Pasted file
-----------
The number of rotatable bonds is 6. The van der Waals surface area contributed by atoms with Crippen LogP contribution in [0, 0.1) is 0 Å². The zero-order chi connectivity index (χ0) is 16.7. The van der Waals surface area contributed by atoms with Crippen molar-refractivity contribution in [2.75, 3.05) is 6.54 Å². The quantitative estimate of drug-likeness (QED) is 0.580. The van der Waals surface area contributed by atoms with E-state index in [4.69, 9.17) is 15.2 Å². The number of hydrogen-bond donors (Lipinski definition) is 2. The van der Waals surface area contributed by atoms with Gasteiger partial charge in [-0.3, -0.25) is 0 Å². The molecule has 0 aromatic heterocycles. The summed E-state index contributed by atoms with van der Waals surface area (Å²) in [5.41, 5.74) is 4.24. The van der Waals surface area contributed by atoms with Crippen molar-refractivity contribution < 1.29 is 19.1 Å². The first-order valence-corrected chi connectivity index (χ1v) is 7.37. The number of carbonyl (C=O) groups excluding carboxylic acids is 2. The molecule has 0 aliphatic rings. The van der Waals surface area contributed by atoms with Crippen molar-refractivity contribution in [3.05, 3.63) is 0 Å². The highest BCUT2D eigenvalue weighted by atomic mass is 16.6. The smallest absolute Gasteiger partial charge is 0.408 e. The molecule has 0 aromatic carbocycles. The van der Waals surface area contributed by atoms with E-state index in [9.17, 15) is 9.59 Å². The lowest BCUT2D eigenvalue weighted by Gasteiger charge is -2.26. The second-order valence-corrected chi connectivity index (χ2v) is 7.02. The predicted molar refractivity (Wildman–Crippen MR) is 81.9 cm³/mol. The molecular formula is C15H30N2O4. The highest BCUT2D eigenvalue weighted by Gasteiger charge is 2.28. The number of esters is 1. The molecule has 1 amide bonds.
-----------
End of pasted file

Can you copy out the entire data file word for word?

The number of rotatable bonds is 6. The van der Waals surface area contributed by atoms with Crippen LogP contribution in [0, 0.1) is 0 Å². The zero-order chi connectivity index (χ0) is 16.7. The van der Waals surface area contributed by atoms with Crippen molar-refractivity contribution in [2.75, 3.05) is 6.54 Å². The quantitative estimate of drug-likeness (QED) is 0.580. The van der Waals surface area contributed by atoms with E-state index in [4.69, 9.17) is 15.2 Å². The number of hydrogen-bond donors (Lipinski definition) is 2. The van der Waals surface area contributed by atoms with Gasteiger partial charge in [-0.3, -0.25) is 0 Å². The molecule has 0 aromatic heterocycles. The summed E-state index contributed by atoms with van der Waals surface area (Å²) in [5.41, 5.74) is 4.24. The van der Waals surface area contributed by atoms with Crippen molar-refractivity contribution < 1.29 is 19.1 Å². The first-order valence-corrected chi connectivity index (χ1v) is 7.37. The number of carbonyl (C=O) groups excluding carboxylic acids is 2. The molecule has 0 aliphatic rings. The van der Waals surface area contributed by atoms with Crippen molar-refractivity contribution in [3.05, 3.63) is 0 Å². The highest BCUT2D eigenvalue weighted by atomic mass is 16.6. The smallest absolute Gasteiger partial charge is 0.408 e. The molecule has 0 aromatic carbocycles. The van der Waals surface area contributed by atoms with E-state index in [9.17, 15) is 9.59 Å². The lowest BCUT2D eigenvalue weighted by Gasteiger charge is -2.26. The second-order valence-corrected chi connectivity index (χ2v) is 7.02. The predicted molar refractivity (Wildman–Crippen MR) is 81.9 cm³/mol. The molecular formula is C15H30N2O4. The highest BCUT2D eigenvalue weighted by Gasteiger charge is 2.28. The number of esters is 1. The molecule has 1 amide bonds.